There are potential side effects of caffeine that some people may find problematic. In high doses you may find yourself jittery, having problems sleeping, having a racing heart, or feeling nauseated. If you are drinking caffeinated drinks, it is best to limit yourself to the FDA’s recommendations.
Lastly, there may be certain medical reasons for avoiding caffeine. Caffeine may have adverse effects for pregnant women, children and adolescents, people with certain mental illnesses, and some cardiac conditions. Caffeine may also interfere with some medications. If you have any chronic health conditions, are pregnant (or lactating), are a child or adolescent, or have other underlying healthy conditions, discuss the safety of caffeine use. Pharmacists are also a great source of knowledge about possible caffeine and medication reactions.
How to use coffee for asthma
You don’t want to rely on caffeine for asthma symptoms. However, studies have found that caffeine may help asthma patients. Caffeine also appears to help the airways function a little better, for up to four hours, in people with asthma. But neither of these suggest that caffeine should be used to treat asthma.
Think of it more like this — coffee should not be treating your asthma, but rather it can be used to supplement your asthma treatment.
Can you use coffee as treatment for an asthma attack?
You should always use your quick-relief inhaler to treat an asthma attack. While caffeine has mild bronchodilator properties, your quick-relief inhaler is more effective. Asthma attacks can be fatal if not treated properly. And they can sneak up on you, so don’t be caught off-guard.
Treatment for asthma must be directed by your physician. Work with your doctor to make sure your Asthma Action Plan is up to date. With adequate asthma management, you may be able to limit the impact of asthma on your quality of life.
Always carry your quick-relief asthma medications with you. And, as always, if your asthma symptoms are out of control or your inhaler is not helping you through an asthma attack, seek medical attention immediately.
Are there other issues to be aware of regarding caffeine and asthma?
Managing asthma includes testing your lung function routinely. Remember, your lung function may improve for up to four hours after drinking coffee. If you do drink it in the hours before testing, it may show better lung function than it actually is. This could cause your doctor to not prescribe the right medications or the right doses to adequately treat your asthma.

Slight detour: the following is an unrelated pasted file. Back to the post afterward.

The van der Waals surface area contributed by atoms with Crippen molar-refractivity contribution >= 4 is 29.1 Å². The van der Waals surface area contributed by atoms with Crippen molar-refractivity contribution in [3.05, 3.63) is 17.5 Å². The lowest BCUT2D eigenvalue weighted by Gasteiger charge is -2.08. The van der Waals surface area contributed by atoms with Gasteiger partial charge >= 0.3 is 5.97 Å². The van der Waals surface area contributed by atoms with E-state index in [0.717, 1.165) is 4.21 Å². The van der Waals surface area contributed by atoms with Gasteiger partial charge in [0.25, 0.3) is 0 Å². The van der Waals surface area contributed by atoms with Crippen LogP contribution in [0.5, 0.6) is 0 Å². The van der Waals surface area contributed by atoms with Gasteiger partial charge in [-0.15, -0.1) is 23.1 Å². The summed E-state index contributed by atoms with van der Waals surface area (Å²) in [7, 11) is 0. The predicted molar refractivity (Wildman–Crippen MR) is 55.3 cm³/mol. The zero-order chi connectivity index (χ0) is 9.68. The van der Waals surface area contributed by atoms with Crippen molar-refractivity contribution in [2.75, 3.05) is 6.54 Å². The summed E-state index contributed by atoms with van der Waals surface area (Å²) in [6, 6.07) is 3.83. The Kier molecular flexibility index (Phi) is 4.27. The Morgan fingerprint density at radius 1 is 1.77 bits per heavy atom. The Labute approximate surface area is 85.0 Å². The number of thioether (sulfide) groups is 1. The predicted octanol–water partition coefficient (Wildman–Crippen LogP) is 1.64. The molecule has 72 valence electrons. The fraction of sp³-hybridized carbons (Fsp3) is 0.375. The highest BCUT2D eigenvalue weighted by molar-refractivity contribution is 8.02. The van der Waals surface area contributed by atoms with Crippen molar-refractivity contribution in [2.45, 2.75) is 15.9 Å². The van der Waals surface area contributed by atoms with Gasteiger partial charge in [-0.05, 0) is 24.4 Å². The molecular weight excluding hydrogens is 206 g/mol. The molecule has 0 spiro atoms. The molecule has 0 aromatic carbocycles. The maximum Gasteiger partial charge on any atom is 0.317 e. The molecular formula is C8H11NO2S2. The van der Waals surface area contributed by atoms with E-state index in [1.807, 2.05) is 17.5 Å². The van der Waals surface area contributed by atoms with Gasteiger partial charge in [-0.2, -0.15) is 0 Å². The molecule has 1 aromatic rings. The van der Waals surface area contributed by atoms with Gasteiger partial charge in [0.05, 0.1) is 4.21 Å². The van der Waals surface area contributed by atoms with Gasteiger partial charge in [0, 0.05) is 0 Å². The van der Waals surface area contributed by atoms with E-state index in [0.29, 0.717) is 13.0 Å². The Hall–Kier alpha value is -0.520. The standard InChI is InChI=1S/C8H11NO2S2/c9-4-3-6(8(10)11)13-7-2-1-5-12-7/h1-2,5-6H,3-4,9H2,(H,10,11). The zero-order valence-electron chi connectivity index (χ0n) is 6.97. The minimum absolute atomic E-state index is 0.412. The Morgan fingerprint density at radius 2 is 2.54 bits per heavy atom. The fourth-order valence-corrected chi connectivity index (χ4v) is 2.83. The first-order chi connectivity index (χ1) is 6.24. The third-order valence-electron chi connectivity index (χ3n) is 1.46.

The takeaway is — don’t drink caffeine for at least four hours prior to lung function testing to avoid any misinterpretation of the results. Caffeine does not appear to affect the level of exhaled nitric oxide, but more research is needed. A good rule of thumb would be to simply not drink caffeine before seeing your doctor.
Can I use decaf coffee or tea for an asthma emergency?
The term “decaf coffee” is a bit of a misnomer. Studies have found that decaf coffee often does contain a small amount of caffeine. Some decaf teas may also contain trace amounts of caffeine. However, this is likely less than 15 milligrams of caffeine. And when we are talking about treating an asthma emergency with coffee or tea, we are really thinking about caffeine. While drinking a cup of decaf tea or coffee probably won’t hurt you, it isn’t likely to provide much relief, if any. So, as always, make sure to carry your quick-relief inhaler with you at all times.
For coffee lovers, research about coffee and asthma is good news! Moderate amounts of coffee are safe for people living with asthma. And, coffee may actually even be a little good for your asthma.
Remember, coffee or caffeine should never replace your asthma medications. But most people can sip on a delicious cup of coffee without worrying that it will make their asthma worse.